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Leading the change ahead: Begin where you are

Radical change is clearly ahead.  In the words of a WBCSD task force comprised of the largest businesses in the world "Business-as-usual cannot get us to sustainability or secure economic and social prosperity. These can be achieved only through radical change, starting now."  They went on to articulate exactly what needs to change.  But the question that comes up again and again in the dialogues I co-convene on this topic is "How?"  How to get product advances more heavily used?  How to get technology advances more effectively commercialized?  And the trickiest of all -- how to get people and organizations to change?  I may have found a piece of the answer.

 

Andy Billings, a VP at Electronic Arts and an innovation manager I admire, let me know he was doing a workshop in April for the purpose of strengthening change leaders like you.  Interested, I picked up a book he co-authored a few years back to learn a bit about his approach.  Big Change at Best Buy seems perhaps an unlikely title for a book for the sustainability business community, but the subtitle is telling: Working through hypergrowth to sustained excellence.  Sounds to me like a summation of our challenge for the 21st century.  The more I read, the more I thought so.

 

Big Change opens with statements like:

            When hypergrowth occurs, a [company] must face the possibility of making radical changes to adapt to its new size and needs.  To succeed, the [company] must transform its culture and its processes into those that will be able to face the future sucessfully.  Leaders must be aware of the conflict this creates with the "old" culture that fueled the growth.  The shadow side of the old culture is its resistance to the new culture.  The greater the [company's] initial success, the stronger the culture and the darker its shadow.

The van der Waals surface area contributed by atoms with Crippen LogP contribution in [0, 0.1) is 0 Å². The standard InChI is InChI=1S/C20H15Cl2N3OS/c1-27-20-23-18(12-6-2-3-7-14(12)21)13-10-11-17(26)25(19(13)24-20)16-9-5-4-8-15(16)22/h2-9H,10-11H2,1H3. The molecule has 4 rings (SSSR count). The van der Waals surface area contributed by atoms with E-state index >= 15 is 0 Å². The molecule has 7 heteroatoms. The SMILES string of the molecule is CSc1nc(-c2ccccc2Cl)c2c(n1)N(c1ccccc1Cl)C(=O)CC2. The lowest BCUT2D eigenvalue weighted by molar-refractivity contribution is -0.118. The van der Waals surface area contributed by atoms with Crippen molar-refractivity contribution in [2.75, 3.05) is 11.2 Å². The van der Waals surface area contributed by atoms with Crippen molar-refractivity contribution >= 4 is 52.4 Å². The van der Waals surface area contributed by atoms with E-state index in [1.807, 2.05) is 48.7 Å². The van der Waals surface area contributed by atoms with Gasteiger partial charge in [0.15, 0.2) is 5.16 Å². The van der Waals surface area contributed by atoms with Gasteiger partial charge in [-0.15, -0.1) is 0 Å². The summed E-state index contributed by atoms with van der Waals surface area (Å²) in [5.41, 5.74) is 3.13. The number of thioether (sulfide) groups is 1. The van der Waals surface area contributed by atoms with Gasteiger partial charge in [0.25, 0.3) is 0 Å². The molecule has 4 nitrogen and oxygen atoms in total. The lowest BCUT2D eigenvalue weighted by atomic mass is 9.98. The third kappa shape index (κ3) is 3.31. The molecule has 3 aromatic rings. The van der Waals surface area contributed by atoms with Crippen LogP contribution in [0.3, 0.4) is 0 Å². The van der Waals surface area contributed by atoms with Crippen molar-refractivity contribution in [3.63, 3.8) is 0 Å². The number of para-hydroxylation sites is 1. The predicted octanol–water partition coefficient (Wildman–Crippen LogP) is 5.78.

Sound familiar?

 

What were the secrets to this transformative success story at Best Buy?   Several things. In addition to classic change management structures, Andy and his colleagues deeply engaged in the Head-Heart-Hands principle.  Yes, evolving the business of [selling discounted electronics / enter your business here] is a mental-emotional-physical whole-human change-and-engagement process.  Another secret was the development of a dynamic Change Scorecard, which actually measured and structurally incented necessary behavioral change.  To tool the change-makers and maximize their success, the process itself involved investing in its champions -- developing and propagating their leadership skills and moving them ahead in their effectiveness, their influence and their careers.

 

Finally and perhaps most importantly, the change agents at Best Buy were urged to begin this deep and transformative process -- a process which changed themselves and inspired an industry -- precisely from where they were.   Through a well-crafted report-from-the-future (a classic and always stirring tool for positive change),  Andy and his colleagues named the organization's present and real qualities which, once re-directed, would provide the foundation for the organization's great change.  And they named all of the current players as having been key implementors of the eventual and large-scale success. 

 

So the answer?  The evolution from hypergrowth to sustained excellence is a mental-emotional-physical process, which changes and measures its behavior, which develops its leaders for future success, and which begins -- right from where you are.

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